“I’m learning this as I go. Being visible throughout the program. When I was the JV coach I tried to be visible down at the middle school, but now you oversee everything. From our youth program — DYBO — all the way up to the varsity level. So I’m having to make some calls that I didn’t have to make before. When it comes to November through February, it will be the planning and the game tapes, the scouting. The offseason stuff is just more paperwork, emails, phone calls and that sort of stuff.”
Who will be helping you out on the bench this year as assistants?
“I brought in Troy Strayer. He was in our program before and he is a teacher at Red Lion. He was our freshman coach for three years under Jay and he’s going to be my head assistant. My father will be able to come on board as a volunteer assistant, which is neat for me. Royce Gerber, who was the head boys’ coach before Jay, he’ll be helping out. And then my JV coach is Jeff Barkdoll. He has a lot of experience on the girls’ side. He’s also a baseball coach at York Township and he’s the JV coach for the baseball team at Dallastown. So I’m happy to bring him over from the girls’ side.”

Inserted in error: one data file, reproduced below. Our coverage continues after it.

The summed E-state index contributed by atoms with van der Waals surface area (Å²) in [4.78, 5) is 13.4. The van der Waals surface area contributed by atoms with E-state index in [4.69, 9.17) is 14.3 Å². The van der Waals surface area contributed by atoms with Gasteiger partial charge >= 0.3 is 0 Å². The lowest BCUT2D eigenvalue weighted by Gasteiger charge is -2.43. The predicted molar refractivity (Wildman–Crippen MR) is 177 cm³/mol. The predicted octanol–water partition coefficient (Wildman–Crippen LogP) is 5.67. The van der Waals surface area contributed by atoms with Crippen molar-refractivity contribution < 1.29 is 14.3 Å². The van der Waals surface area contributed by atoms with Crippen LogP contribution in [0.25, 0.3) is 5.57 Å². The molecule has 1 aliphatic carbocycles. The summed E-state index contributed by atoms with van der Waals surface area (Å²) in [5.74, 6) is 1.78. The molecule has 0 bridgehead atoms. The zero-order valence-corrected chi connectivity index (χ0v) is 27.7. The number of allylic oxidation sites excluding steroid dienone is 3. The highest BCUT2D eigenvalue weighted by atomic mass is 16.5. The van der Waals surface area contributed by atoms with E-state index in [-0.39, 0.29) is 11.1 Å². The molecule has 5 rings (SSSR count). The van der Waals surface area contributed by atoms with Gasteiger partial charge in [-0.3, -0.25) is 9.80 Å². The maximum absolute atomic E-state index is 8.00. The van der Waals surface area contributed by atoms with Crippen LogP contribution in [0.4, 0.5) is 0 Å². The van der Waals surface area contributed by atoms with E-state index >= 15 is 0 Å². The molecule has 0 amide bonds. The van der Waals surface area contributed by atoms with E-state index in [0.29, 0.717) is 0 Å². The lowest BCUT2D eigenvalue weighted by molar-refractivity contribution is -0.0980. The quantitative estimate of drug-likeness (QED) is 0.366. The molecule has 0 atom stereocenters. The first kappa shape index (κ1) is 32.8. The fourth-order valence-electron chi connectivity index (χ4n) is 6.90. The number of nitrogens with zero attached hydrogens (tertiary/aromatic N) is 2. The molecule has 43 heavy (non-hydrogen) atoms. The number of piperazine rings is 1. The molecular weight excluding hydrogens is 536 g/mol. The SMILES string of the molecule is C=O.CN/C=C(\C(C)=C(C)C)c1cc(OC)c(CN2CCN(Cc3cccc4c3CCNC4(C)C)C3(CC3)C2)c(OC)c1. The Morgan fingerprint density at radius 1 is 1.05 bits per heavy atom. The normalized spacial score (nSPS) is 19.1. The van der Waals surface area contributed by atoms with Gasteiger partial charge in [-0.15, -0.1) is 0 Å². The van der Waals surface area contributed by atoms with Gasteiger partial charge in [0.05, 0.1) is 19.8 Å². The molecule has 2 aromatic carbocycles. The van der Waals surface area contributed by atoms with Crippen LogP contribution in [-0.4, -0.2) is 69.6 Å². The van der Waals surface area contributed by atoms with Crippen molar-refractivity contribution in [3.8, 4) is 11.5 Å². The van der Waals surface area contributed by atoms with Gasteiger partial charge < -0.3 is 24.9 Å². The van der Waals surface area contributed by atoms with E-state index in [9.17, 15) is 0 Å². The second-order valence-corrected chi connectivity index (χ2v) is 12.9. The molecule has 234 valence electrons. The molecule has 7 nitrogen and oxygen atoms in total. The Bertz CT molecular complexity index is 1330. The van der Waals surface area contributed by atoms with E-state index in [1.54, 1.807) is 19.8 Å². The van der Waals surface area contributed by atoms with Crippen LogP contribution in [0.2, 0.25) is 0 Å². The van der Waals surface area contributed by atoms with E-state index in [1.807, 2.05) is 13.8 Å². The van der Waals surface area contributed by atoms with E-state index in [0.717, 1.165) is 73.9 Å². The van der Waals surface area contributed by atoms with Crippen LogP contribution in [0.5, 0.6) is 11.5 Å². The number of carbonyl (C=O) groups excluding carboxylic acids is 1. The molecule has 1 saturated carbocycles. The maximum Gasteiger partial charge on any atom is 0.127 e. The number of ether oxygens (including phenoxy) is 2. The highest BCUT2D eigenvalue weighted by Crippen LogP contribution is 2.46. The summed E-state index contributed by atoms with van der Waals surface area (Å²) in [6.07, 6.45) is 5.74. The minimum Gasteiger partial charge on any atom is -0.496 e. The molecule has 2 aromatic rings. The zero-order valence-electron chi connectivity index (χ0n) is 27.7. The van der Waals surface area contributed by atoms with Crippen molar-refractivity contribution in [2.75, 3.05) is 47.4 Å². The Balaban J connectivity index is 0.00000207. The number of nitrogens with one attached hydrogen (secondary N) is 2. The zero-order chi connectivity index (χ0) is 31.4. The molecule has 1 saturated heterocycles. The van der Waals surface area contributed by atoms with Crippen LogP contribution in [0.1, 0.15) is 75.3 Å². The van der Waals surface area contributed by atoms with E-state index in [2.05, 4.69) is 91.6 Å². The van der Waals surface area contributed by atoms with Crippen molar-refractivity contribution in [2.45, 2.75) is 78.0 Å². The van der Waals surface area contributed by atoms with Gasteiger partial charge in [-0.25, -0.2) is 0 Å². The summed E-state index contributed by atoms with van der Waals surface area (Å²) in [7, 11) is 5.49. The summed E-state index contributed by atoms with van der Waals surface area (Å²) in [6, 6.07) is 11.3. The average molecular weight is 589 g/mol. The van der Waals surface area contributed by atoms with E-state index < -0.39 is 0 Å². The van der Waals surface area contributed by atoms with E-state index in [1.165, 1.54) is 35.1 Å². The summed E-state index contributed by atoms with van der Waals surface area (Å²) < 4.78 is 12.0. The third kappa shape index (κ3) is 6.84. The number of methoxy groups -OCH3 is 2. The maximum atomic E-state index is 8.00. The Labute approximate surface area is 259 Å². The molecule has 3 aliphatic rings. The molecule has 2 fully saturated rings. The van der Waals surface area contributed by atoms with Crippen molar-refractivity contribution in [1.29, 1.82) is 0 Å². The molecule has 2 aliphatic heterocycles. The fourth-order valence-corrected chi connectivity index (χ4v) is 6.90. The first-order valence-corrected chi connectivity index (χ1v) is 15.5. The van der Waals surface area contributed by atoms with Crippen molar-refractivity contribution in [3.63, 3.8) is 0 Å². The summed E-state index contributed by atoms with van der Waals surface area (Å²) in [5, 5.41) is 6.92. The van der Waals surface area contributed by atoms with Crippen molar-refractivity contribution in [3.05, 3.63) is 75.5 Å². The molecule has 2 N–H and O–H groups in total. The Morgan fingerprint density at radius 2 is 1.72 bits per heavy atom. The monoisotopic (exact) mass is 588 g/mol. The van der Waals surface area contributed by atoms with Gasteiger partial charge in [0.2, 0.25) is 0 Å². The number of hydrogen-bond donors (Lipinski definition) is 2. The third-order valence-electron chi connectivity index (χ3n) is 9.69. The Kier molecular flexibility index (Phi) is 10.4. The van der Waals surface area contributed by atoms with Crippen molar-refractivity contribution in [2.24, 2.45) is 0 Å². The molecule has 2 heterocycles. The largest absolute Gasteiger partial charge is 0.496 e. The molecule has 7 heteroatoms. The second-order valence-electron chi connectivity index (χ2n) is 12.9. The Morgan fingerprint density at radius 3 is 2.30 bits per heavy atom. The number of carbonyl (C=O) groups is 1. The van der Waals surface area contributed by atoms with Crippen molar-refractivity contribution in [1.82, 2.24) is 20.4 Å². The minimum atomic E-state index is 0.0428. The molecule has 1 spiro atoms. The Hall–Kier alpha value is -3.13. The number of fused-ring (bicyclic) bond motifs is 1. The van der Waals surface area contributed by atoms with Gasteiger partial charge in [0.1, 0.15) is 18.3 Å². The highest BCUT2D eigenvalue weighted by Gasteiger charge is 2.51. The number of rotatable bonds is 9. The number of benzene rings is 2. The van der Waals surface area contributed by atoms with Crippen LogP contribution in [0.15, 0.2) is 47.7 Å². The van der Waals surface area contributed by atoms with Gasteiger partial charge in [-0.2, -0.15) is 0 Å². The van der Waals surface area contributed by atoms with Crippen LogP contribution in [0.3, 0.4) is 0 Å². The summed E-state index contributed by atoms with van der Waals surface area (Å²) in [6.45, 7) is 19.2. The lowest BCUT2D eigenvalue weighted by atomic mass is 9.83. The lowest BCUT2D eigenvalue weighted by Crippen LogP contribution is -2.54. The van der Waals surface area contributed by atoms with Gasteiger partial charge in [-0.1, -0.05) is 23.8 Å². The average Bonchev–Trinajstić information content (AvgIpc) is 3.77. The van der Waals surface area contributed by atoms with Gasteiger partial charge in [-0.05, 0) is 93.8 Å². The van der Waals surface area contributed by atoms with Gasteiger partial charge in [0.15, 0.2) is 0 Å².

As a new head coach I’m sure having guys such as Royce and your dad on the staff must be comforting?
“Yeah. I wanted guys that would be honest with me. You can’t turn down Royce’s experience and my dad. They’ve been around for a while. I welcome them to the staff and their input has already been invaluable throughout the summer.”
– Reach Ryan Vandersloot at sports@yorkdis patch.com.